My parents were taking a trip out of town and needed someone to care for their animals for the 3 days they would be away. When my mom mentioned it, I volunteered eagerly – it would be silly for them to pay someone else to do it since we live so close. I should also preface this story with the fact that I am not really an animal person; we moved to the “farm” just before I entered college, and I didn’t grow up around them. So by volunteering, I was actually volunteering my dear husband – he would go out to the barn area and do the dirty work (feeding 2 jerseys cows, 2 calves, a smattering of chickens, 2 dogs, and a cat), and I would stay in the backyard and watch and wave at him and thumbs-up him while pushing our kids on the swings.
Then my husband found out that he was going to have to go into work early one of those days – before sunrise. With trepidation, I agreed to do the farm chores that morning, remembering that the last time I had helped, it ended poorly (a cow wandered into the backyard.)
The day came, and I put on my rubber boots and headed out to the barn. We had been instructed to let the younger calf nurse on Rosie, one of the jerseys, to save us the trouble of milking. I let her into the milking stall and the calf trotted up and began to eat. Unfortunately, I forgot to heed my brother’s advice to pin the older already-weaned “toddler” calf in the other part of the barn so that he couldn’t get in the milking stall. He rounded the corner and pushed his way in. My efforts to stop him were in vain – he weighs over 600 pounds and well, I don’t. He gave me a smug look (maybe I imagined that part?) and began to nurse on the other side. Rosie was extremely upset and kicked him several times, but he persisted.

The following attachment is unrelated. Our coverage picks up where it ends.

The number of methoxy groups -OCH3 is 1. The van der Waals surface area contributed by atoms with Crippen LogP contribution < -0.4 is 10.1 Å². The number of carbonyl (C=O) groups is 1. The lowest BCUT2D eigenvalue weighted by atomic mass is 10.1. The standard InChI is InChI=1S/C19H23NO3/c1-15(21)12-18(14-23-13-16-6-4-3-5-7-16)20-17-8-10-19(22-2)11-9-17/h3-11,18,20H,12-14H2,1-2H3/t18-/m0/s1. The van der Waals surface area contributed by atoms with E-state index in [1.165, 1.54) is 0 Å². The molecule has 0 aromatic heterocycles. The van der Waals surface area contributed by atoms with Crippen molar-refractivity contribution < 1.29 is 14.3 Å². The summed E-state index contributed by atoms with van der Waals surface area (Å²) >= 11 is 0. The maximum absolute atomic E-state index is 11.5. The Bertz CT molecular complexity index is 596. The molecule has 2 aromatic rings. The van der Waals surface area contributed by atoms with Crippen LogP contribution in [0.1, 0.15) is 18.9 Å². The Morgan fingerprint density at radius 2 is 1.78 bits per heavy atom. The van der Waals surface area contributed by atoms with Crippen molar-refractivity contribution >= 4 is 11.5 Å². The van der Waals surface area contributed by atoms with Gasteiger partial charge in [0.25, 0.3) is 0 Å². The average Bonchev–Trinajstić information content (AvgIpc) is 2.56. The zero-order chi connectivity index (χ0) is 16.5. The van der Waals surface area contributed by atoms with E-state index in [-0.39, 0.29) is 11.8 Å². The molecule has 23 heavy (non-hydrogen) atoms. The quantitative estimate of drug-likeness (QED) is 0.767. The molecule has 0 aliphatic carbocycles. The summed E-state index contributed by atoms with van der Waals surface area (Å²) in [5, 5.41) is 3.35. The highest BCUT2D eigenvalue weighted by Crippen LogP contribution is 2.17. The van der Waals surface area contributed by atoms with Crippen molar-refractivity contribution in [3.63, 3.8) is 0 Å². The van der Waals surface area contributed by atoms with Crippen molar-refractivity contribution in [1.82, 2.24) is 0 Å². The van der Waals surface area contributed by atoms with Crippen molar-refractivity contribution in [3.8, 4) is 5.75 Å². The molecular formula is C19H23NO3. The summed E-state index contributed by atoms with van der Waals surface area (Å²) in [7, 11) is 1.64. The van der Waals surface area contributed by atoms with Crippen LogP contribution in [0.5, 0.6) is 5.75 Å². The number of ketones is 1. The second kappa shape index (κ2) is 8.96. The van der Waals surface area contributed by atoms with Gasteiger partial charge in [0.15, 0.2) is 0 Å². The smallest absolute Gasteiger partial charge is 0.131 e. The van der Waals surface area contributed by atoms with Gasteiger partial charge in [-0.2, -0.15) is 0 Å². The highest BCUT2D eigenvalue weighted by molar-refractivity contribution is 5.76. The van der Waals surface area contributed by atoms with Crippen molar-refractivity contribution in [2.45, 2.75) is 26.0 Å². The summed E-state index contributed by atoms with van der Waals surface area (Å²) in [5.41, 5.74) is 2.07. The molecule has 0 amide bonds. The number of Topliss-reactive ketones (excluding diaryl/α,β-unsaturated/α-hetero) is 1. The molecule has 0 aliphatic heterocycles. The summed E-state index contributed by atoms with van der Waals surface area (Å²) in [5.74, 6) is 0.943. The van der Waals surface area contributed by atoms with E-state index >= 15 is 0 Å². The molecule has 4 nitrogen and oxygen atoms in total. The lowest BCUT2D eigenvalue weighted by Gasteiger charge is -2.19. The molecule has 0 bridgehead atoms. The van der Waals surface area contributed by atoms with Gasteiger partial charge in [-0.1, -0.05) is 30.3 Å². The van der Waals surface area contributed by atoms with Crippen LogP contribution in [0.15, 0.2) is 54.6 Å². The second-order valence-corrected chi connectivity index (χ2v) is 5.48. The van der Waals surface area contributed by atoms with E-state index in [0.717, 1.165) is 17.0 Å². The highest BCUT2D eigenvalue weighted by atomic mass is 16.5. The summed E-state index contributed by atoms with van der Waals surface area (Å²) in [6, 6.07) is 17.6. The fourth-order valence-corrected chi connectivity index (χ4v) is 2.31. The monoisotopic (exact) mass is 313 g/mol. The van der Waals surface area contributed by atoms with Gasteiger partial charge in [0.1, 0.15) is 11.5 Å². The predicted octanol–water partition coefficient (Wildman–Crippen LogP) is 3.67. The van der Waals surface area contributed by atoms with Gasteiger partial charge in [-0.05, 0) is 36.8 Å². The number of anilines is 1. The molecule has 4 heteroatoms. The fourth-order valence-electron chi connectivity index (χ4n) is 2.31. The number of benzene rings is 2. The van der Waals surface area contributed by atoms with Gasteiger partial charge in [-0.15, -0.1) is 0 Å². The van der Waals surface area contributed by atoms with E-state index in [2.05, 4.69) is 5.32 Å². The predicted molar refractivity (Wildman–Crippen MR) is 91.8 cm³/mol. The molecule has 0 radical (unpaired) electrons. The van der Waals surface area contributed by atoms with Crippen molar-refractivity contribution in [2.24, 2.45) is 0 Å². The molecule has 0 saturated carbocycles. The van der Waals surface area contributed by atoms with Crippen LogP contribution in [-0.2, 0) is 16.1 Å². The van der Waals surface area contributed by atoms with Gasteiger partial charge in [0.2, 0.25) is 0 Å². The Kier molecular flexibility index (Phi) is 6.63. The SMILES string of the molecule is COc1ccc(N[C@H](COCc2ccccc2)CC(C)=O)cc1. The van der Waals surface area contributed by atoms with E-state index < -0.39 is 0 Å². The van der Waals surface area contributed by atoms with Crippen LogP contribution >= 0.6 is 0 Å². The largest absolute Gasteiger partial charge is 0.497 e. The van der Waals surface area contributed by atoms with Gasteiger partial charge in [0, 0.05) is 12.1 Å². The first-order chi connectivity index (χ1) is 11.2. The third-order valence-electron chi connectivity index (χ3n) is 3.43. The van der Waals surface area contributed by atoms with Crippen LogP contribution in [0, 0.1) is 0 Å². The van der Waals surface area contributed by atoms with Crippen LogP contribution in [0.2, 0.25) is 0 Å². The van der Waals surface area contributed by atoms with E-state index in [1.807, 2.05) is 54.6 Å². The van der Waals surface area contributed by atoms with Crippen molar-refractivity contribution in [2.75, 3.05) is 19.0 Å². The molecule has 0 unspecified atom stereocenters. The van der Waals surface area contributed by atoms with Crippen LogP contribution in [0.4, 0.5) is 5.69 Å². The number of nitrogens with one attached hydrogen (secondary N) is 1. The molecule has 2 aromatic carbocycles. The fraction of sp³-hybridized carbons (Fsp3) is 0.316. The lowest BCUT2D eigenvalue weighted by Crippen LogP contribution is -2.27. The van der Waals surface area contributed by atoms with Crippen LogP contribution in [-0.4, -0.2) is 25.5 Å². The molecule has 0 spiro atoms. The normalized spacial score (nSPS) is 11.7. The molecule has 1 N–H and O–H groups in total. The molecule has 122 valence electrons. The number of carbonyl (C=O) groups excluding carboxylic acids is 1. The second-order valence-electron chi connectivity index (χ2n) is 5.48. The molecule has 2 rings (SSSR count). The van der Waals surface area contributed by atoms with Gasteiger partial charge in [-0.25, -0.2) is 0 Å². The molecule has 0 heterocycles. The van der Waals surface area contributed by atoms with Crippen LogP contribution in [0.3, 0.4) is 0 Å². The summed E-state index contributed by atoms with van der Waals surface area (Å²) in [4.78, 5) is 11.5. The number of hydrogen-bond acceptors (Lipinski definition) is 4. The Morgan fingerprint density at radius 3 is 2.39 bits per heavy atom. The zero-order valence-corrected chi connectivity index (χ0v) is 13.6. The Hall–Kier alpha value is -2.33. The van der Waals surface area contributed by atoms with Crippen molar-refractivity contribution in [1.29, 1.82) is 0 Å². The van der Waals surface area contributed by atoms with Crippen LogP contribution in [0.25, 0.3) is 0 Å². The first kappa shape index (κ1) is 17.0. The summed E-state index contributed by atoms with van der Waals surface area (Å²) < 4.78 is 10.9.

My brother had assured me that when the milking was done, Rosie would run right back through the gate to get to her side of the fence because “she knows where she belongs.” So once the calves finished and walked away, I opened the gate. She stared into my eyes (probably thinking “HOW could you have let him defile me like that?”). “Go ahead, Rosie!” I motioned to the gate. Instead of going straight through the gate, she took a hard right and walked into the forbidden area, smacking me with her tail as she walked by. Oh no. I kept trying to get in front of her, and she would stop and stare at me, and then push by me again. I tried speaking to her sweetly, pushing her in the direction of the gate, and did a fair amount of hollering, but she couldn’t have cared less. She knew I was irritated and SHE WAS ENJOYING IT. She continued to wander, occasionally stomping and snorting at me. The yelling did nothing to change her mind; I held no power over her.
As I wondered how long I should wait before calling my husband and begging him to come help me, a tip that a friend had shared with me suddenly popped into my head. Sweet feed! I ran to the food can and grabbed a scoop of it, shaking it in front of her face. When I had caught her attention, I tossed the food on the ground on the other side of the fence. She pranced through the gate, and I slammed it behind her with a sigh of relief. Easy as that. It took me quite a while longer to regain my composure and to shake off my extreme annoyance.